Archive for the ‘Moody Blues’ Category

The Moody Blues Newcastle City Hall 22nd June 2015

The Moody Blues Newcastle City Hall 22nd June 2015moodyblues2015
I foolishly passed the last couple of times that the Moody Blues came to Newcastle; so I figured that it was about time I made amends and caught up with them again. I’m pleased that I did. The set was similar to those that I’d enjoyed on past tours, but there seemed to be a new energy to the band. This went just old guys going through the motions; I could sense that they still enjoy playing. The sound was also sharper and clearer than in the past; I’ve attended a few Moody Blues concerts where the mix was murky, and it was difficult to pick out the vocals. Not this time. I could hear every word that Justin Hayward and John Lodge sang. Hayward’s guitar seemed louder and his playing more fluid than on previous occasions. It was also good to see Graeme Edge come to the front of stage and take the lead on Higher and Higher, with some nifty dad dancing and swift tambourine moves. Those songs from Days of Future Passed always get me. Tuesday Afternoon is just as powerful and classy as Nights in White Satin and it was good to hear Peak Hour. And a Moody Blues concert just isn’t complete unless they close with Question and encore with Ride My See-saw. Great to see them again.
“Cold hearted orb that rules the night, removes the colours from our sight. Red is grey, and yellow, white, but we decide which is right, and which is an illusion.” (The Day Begins, 1967).
Set 1: Gemini Dream; The Voice; Steppin’ in a Slide Zone; You and Me; Gypsy; Nervous; Say It With Love; Peak Hour; I Know You’re Out There Somewhere; The Story in Your Eyes
Set 2: Your Wildest Dreams; Isn’t Life Strange; Tuesday Afternoon; Higher and Higher; The Actor; I’m Just a Singer (In a Rock and Roll Band); Late Lament; Nights in White Satin; Question
Encore: Ride My See-Saw

The Moody Blues Newcastle City Hall 1997 to 2006

The Moody Blues Newcastle City Hall 1997 to 2006
moodiestix I went to four Moody Blues concerts at Newcastle City Hall between 1997 to 2006: in 1997, 2000, 2004 and 2006. I saw them more recently at the same venue in 2008, and have already written about that concert. The line-up changed over the years, with Patrick Moraz leaving in 1991, and Ray Thomas retiring in 2002. The band continues with the trio of “original” members Justin Hayward, John Lodge and Graeme Edge. Of course the only member who has been with the band from the very start in drummer Graeme. Ray is a miss in the live shows, I found his songs quite different in style to those of Justin and John. Legend of a Mind (which I always thought was called “Timothy Leary’s Dead” 🙂 was a favourite of mine, even if does sound a little dated. I greatly enjoyed all of their gigs, even though the set was becoming predictable.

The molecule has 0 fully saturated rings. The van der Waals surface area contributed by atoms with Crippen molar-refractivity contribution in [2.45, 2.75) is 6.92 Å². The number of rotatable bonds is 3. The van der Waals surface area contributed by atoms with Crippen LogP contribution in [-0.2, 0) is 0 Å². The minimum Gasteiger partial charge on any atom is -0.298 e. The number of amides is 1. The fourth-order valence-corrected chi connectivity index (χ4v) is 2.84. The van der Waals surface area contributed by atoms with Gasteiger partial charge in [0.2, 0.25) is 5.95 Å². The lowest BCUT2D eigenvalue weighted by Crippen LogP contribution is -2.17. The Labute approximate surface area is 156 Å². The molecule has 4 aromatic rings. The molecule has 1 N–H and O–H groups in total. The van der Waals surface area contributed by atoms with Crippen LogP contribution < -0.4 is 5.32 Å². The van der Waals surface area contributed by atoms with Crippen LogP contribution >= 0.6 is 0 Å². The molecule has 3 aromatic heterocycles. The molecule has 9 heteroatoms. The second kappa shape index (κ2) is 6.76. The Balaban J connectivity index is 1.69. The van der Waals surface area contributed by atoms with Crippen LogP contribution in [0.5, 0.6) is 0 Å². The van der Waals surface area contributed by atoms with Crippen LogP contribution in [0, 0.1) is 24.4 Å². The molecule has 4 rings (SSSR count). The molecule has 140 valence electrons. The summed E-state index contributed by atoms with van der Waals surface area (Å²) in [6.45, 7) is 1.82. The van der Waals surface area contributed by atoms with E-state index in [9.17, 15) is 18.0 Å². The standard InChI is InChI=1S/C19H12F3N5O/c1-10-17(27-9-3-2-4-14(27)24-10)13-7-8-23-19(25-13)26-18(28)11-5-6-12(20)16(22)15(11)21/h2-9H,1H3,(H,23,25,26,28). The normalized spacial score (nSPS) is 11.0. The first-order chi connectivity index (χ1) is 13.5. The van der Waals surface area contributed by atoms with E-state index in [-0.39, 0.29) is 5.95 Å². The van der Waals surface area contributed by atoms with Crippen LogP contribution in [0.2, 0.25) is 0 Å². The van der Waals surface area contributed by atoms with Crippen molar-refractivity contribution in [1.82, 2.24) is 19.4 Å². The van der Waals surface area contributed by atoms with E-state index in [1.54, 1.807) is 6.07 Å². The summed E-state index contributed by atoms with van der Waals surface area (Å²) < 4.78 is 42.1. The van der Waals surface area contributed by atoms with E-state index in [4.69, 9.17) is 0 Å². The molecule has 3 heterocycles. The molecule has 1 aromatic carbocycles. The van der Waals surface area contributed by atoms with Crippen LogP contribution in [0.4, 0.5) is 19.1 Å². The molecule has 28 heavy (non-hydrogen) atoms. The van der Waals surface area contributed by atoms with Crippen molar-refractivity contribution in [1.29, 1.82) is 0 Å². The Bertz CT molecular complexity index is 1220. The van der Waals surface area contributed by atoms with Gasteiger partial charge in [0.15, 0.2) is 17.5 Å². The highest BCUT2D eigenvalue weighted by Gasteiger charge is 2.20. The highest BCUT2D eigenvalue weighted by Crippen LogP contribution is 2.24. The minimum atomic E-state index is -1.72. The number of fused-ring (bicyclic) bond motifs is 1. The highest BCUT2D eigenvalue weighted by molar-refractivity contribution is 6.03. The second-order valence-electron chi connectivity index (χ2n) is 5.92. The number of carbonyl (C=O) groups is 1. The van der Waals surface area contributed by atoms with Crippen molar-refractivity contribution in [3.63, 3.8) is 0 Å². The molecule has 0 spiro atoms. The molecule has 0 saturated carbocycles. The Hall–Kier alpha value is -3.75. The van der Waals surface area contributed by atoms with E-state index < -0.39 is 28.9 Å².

moodiesprogs Typical setlist: The Voice; Tuesday Afternoon; For My Lady; English Sunset; Words You Say; Strange Times; Steppin’ in a Slide Zone; Haunted; I Know You’re Out There; Story in Your Eyes. Intermission. Your Wildest Dreams; Isn’t Life Strange; The Other Side of Life; Nothing Changes; I’m Just a Singer; Nights in White Satin; Legend of a Mind; Question. Encore: Ride My See-Saw.
I’ve foolishly missed the Moody Blues the last couple of times that they have visited Newcastle. I must make the effort to see them next time. Nothing can touch the classic albums that the Moody Blues produced in the late 60s and very early 70s.
“Timothy Leary’s dead. No, no, no, no, He’s outside looking in. Timothy Leary’s dead. No, no, no, no, He’s outside looking in. He’ll fly his astral plane, Takes you trips around the bay, Brings you back the same day, Timothy Leary. Timothy Leary.” (Thomas, 1968).

The Moody Blues Newcastle City Hall 1981 and 1984

The Moody Blues Newcastle City Hall 1981 and 1984